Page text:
There are accounts of his new wife, and her family, attending to the welfare of Private Hofen. One of them is contained in a detailed letter from Base Records, written in June 1918 to the mother in Orbost. Essentially, this was the letter to give details on both the funeral and the location of the grave.

With reference to the report of the regrettable loss of your son, the late No. 363 private R. H. Hofen, 2nd Divisional Salvage Corps, I am now in receipt of advice which shows that he died at Military Hospital, Tooting, England, on 18/3/18, of abscess on liver, and was buried on the following day at Brookwood Cemetery, Brookwood, consecrated ground, section – Australian Military Burial Ground, grave No. 180, 715, Chaplain Shannon officiating.

The following relatives were present at the funeral: – Mrs. Hofen (wife), Mr. & Mrs. J. D. Sargent (sic) (father & mother-in-law) Misses Rosalie and Jessie Sargent (sisters-in-law) and Miss F. E. Gough (friend), all residing at 19 Totterdown Street, Tooting.

The deceased soldier was accorded a Military Funeral. The coffin of good polished elm with brass fittings, was covered with the Australian Flag. Several beautiful wreaths were placed on the coffin by the relatives and Nursing Staff of the Military Hospital, Tooting. Band (Pipers), Firing Party, Bugler and Pallbearers under the command of Lieutenant Hennessey were supplied by the 2nd South African Regiment stationed at Brookwood.

There is also a letter written by Matron M A Maxwell of the Tooting Military Hospital. It was written in June 1918 to the Red Cross Society. It points to the wife’s close attention to her husband.

Concerning the illness and death of R. H Hofen who died on the 18th March last. He was taken ill when on leave and admitted to the hospital Feb 20th suffering from internal trouble which necessitated operation, it was then found he had an abscess of the liver and he also developed pneumonia. His condition was most serious from the commencement and although he rallied a little after the operation, his recovery was always regarded as doubtful. His wife who lived near here was with him constantly and she intended writing to his relatives in Australia all about it, most probably they will have heard from her by this time. He was buried in Brookwood Cemetery with Military Honours on March 23rd 1918.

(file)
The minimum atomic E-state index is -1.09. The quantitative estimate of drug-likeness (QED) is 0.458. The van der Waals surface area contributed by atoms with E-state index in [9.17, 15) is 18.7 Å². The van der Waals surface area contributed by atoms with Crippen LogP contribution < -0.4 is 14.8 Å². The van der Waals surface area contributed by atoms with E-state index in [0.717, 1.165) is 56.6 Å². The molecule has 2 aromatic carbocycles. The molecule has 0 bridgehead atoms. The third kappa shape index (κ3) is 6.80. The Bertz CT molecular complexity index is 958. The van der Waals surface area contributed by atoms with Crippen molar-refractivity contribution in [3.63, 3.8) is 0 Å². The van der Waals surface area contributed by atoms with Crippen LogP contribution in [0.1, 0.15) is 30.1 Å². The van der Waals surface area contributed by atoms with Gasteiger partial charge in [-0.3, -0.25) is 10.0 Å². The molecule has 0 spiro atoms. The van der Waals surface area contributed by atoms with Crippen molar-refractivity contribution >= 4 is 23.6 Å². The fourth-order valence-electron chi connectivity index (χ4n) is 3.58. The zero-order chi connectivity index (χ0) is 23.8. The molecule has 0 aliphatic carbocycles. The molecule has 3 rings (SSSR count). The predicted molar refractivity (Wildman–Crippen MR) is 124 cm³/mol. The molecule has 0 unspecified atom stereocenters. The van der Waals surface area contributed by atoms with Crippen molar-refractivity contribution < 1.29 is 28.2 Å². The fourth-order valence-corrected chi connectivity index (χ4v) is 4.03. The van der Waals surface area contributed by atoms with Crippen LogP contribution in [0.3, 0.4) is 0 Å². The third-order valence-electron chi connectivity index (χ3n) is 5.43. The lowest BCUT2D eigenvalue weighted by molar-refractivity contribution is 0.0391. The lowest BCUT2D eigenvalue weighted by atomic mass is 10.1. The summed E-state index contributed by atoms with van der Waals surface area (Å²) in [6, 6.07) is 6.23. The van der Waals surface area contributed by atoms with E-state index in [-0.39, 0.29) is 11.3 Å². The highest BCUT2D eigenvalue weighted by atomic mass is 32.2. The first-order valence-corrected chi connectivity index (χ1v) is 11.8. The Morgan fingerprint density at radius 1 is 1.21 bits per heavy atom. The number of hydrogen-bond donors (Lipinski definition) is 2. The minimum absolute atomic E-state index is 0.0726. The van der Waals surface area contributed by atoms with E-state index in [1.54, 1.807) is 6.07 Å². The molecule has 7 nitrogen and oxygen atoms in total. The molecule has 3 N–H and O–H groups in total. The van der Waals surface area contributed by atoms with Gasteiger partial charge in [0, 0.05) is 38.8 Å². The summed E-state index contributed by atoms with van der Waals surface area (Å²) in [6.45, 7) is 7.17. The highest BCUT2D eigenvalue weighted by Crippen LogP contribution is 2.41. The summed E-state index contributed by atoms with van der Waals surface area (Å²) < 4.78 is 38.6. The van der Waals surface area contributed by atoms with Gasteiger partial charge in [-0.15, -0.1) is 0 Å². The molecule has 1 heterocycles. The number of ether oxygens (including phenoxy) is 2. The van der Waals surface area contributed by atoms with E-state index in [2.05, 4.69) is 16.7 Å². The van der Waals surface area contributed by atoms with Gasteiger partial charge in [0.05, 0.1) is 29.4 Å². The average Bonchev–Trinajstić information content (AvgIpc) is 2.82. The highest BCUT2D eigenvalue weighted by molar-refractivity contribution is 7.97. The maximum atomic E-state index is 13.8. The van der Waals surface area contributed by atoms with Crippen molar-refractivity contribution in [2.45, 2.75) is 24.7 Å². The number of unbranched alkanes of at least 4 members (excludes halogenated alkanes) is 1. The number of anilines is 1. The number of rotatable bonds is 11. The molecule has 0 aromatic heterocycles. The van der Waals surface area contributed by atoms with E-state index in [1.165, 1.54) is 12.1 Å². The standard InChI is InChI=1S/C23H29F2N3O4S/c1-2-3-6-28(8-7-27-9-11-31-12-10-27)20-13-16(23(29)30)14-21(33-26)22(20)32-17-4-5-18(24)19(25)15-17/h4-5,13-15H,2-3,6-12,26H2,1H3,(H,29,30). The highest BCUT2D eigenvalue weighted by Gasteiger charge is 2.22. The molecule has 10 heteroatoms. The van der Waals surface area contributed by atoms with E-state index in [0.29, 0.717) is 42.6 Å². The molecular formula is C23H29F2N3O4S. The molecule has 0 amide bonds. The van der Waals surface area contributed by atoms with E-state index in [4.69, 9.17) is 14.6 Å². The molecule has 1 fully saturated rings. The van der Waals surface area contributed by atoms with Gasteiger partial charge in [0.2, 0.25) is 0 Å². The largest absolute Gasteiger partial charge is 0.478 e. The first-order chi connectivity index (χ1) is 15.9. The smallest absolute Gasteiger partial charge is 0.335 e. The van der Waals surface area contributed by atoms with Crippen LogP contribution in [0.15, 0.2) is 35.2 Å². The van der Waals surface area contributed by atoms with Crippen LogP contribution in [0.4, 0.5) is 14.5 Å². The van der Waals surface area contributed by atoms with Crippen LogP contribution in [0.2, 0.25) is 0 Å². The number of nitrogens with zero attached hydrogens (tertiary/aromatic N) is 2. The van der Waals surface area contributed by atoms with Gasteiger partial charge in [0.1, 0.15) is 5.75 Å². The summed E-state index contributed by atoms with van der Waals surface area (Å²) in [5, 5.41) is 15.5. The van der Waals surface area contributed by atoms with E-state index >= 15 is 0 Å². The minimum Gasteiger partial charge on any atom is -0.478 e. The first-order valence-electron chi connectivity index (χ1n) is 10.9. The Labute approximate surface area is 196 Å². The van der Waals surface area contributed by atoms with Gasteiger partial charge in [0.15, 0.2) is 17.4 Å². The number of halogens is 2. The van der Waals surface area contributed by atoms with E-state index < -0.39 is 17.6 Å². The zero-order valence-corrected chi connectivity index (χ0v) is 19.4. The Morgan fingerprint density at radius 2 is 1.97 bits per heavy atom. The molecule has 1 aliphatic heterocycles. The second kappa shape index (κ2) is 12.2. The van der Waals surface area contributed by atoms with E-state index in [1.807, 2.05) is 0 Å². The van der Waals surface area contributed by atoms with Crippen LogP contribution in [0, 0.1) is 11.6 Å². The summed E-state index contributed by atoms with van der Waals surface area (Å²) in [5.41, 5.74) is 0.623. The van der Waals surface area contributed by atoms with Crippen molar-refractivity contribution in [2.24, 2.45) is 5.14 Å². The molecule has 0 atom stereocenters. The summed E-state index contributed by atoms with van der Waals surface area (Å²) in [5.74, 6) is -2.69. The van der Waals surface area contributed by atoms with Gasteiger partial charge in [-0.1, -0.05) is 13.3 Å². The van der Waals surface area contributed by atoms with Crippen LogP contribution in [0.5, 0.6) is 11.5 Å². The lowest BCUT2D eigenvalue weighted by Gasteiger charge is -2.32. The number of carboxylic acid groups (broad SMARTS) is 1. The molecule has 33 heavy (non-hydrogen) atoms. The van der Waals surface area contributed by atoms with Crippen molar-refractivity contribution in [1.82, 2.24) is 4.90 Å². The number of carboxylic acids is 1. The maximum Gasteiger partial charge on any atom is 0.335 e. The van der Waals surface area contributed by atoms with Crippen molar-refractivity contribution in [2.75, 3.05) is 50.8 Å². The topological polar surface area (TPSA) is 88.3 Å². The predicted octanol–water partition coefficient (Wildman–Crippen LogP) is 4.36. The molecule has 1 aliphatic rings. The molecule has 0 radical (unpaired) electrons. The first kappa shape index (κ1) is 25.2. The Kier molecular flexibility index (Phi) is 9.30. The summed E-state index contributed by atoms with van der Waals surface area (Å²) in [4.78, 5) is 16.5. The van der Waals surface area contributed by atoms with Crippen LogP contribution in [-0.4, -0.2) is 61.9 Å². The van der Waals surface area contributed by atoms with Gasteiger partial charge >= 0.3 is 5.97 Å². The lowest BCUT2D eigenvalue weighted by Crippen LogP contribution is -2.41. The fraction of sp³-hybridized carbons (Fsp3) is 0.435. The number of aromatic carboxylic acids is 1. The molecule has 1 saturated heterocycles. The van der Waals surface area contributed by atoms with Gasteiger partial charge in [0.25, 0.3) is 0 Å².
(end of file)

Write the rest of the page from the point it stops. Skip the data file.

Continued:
In terms of the family back in Australia, Private Hofen’s mother – as next-of-kin – was informed that he had been hospitalised by letter at the end of February 1918 (28/2/18). In the letter his condition was described as ‘severe’. Then came the cable advising of his death. This was dated 18/3/18, the day of his death.

What is not clear from the file is whether the mother knew of the marriage before it occurred. Nor is there any indication as to whether the wife wrote to the mother following the death. Certainly, the mother knew about the marriage after her son’s death. In fact, the cable advising the mother of the death specifically indicated that his wife was aware of the death. Also, as already indicated, the detailed description of the funeral highlighted the presence of the wife and her family. But there is no way, from the file, of establishing whether the marriage would have come as a surprise to the family in Orbost.

Two pieces of correspondence in the file suggest that neither the mother nor sister had come to terms with the marriage, in the sense that they did not appear to appreciate its significance in terms of replacing them. The first letter was written to Base Records by the mother – Kate Hofen, Orbost – a couple of weeks after her son’s death. In the letter, she requested details of his will. Basically she wanted to know how he had left his money. The issue was not resolved, at least in terms of what is in the file. However, as pointed out earlier, the mother was the sole beneficiary in the will written up at the start of August 1917, suggesting that the marriage was only organised in the 6 or 7 months before his death.